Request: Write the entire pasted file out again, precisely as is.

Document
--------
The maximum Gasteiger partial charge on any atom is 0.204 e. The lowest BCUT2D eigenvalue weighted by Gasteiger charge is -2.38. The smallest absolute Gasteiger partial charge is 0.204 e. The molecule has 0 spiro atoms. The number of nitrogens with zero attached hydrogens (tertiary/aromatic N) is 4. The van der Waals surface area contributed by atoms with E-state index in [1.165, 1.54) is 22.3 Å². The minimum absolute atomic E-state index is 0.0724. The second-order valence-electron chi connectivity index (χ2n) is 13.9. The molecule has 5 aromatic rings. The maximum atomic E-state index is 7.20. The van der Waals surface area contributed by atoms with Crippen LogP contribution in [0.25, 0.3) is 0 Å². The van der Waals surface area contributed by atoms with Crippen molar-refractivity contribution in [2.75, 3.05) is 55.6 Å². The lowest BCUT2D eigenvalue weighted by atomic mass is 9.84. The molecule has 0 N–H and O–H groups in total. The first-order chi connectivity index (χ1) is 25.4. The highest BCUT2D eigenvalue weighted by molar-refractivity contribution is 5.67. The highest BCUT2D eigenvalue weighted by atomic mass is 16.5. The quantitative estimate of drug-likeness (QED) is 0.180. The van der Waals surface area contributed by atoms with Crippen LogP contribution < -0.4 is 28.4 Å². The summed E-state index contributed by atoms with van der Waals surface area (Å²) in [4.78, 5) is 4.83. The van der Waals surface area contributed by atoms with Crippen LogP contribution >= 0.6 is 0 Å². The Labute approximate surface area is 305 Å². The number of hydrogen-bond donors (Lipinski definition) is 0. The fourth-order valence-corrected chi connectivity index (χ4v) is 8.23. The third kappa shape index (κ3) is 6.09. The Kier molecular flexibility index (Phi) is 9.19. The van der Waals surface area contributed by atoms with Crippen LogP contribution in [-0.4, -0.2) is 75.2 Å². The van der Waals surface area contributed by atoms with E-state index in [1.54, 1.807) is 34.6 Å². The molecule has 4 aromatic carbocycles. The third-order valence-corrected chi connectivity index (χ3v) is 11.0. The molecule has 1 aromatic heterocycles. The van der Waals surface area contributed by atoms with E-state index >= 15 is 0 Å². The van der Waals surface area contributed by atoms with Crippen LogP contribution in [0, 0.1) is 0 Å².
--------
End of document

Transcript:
The maximum Gasteiger partial charge on any atom is 0.204 e. The lowest BCUT2D eigenvalue weighted by Gasteiger charge is -2.38. The smallest absolute Gasteiger partial charge is 0.204 e. The molecule has 0 spiro atoms. The number of nitrogens with zero attached hydrogens (tertiary/aromatic N) is 4. The van der Waals surface area contributed by atoms with E-state index in [1.165, 1.54) is 22.3 Å². The minimum absolute atomic E-state index is 0.0724. The second-order valence-electron chi connectivity index (χ2n) is 13.9. The molecule has 5 aromatic rings. The maximum atomic E-state index is 7.20. The van der Waals surface area contributed by atoms with Crippen LogP contribution in [0.25, 0.3) is 0 Å². The van der Waals surface area contributed by atoms with Crippen molar-refractivity contribution in [2.75, 3.05) is 55.6 Å². The lowest BCUT2D eigenvalue weighted by atomic mass is 9.84. The molecule has 0 N–H and O–H groups in total. The first-order chi connectivity index (χ1) is 25.4. The highest BCUT2D eigenvalue weighted by molar-refractivity contribution is 5.67. The highest BCUT2D eigenvalue weighted by atomic mass is 16.5. The quantitative estimate of drug-likeness (QED) is 0.180. The van der Waals surface area contributed by atoms with Crippen LogP contribution < -0.4 is 28.4 Å². The summed E-state index contributed by atoms with van der Waals surface area (Å²) in [4.78, 5) is 4.83. The van der Waals surface area contributed by atoms with Crippen LogP contribution >= 0.6 is 0 Å². The Labute approximate surface area is 305 Å². The number of hydrogen-bond donors (Lipinski definition) is 0. The fourth-order valence-corrected chi connectivity index (χ4v) is 8.23. The third kappa shape index (κ3) is 6.09. The Kier molecular flexibility index (Phi) is 9.19. The van der Waals surface area contributed by atoms with Crippen LogP contribution in [-0.4, -0.2) is 75.2 Å². The van der Waals surface area contributed by atoms with E-state index in [1.54, 1.807) is 34.6 Å². The molecule has 4 aromatic carbocycles. The third-order valence-corrected chi connectivity index (χ3v) is 11.0. The molecule has 1 aromatic heterocycles. The van der Waals surface area contributed by atoms with E-state index >= 15 is 0 Å². The van der Waals surface area contributed by atoms with Crippen LogP contribution in [0, 0.1) is 0 Å².